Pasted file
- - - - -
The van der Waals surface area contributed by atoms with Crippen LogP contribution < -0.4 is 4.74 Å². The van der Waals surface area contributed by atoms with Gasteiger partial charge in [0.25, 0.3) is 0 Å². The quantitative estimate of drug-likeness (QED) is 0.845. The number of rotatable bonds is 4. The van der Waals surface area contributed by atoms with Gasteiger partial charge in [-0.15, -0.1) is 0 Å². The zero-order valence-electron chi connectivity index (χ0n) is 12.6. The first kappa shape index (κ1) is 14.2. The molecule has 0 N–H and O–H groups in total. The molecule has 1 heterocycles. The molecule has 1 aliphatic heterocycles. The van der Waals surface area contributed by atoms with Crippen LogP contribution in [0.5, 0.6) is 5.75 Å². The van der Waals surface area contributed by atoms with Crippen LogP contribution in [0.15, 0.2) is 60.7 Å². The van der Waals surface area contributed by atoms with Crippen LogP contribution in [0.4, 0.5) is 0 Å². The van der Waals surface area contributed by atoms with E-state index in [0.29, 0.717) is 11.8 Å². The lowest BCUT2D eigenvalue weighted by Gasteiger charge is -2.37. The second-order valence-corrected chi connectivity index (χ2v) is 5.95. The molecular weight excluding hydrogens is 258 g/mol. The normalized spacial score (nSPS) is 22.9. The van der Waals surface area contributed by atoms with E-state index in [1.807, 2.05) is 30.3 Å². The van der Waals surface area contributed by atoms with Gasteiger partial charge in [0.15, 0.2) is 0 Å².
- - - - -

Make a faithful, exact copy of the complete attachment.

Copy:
The van der Waals surface area contributed by atoms with Crippen LogP contribution < -0.4 is 4.74 Å². The van der Waals surface area contributed by atoms with Gasteiger partial charge in [0.25, 0.3) is 0 Å². The quantitative estimate of drug-likeness (QED) is 0.845. The number of rotatable bonds is 4. The van der Waals surface area contributed by atoms with Gasteiger partial charge in [-0.15, -0.1) is 0 Å². The zero-order valence-electron chi connectivity index (χ0n) is 12.6. The first kappa shape index (κ1) is 14.2. The molecule has 0 N–H and O–H groups in total. The molecule has 1 heterocycles. The molecule has 1 aliphatic heterocycles. The van der Waals surface area contributed by atoms with Crippen LogP contribution in [0.5, 0.6) is 5.75 Å². The van der Waals surface area contributed by atoms with Crippen LogP contribution in [0.15, 0.2) is 60.7 Å². The van der Waals surface area contributed by atoms with Crippen LogP contribution in [0.4, 0.5) is 0 Å². The van der Waals surface area contributed by atoms with E-state index in [0.29, 0.717) is 11.8 Å². The lowest BCUT2D eigenvalue weighted by Gasteiger charge is -2.37. The second-order valence-corrected chi connectivity index (χ2v) is 5.95. The molecular weight excluding hydrogens is 258 g/mol. The normalized spacial score (nSPS) is 22.9. The van der Waals surface area contributed by atoms with E-state index in [1.807, 2.05) is 30.3 Å². The van der Waals surface area contributed by atoms with Gasteiger partial charge in [0.15, 0.2) is 0 Å².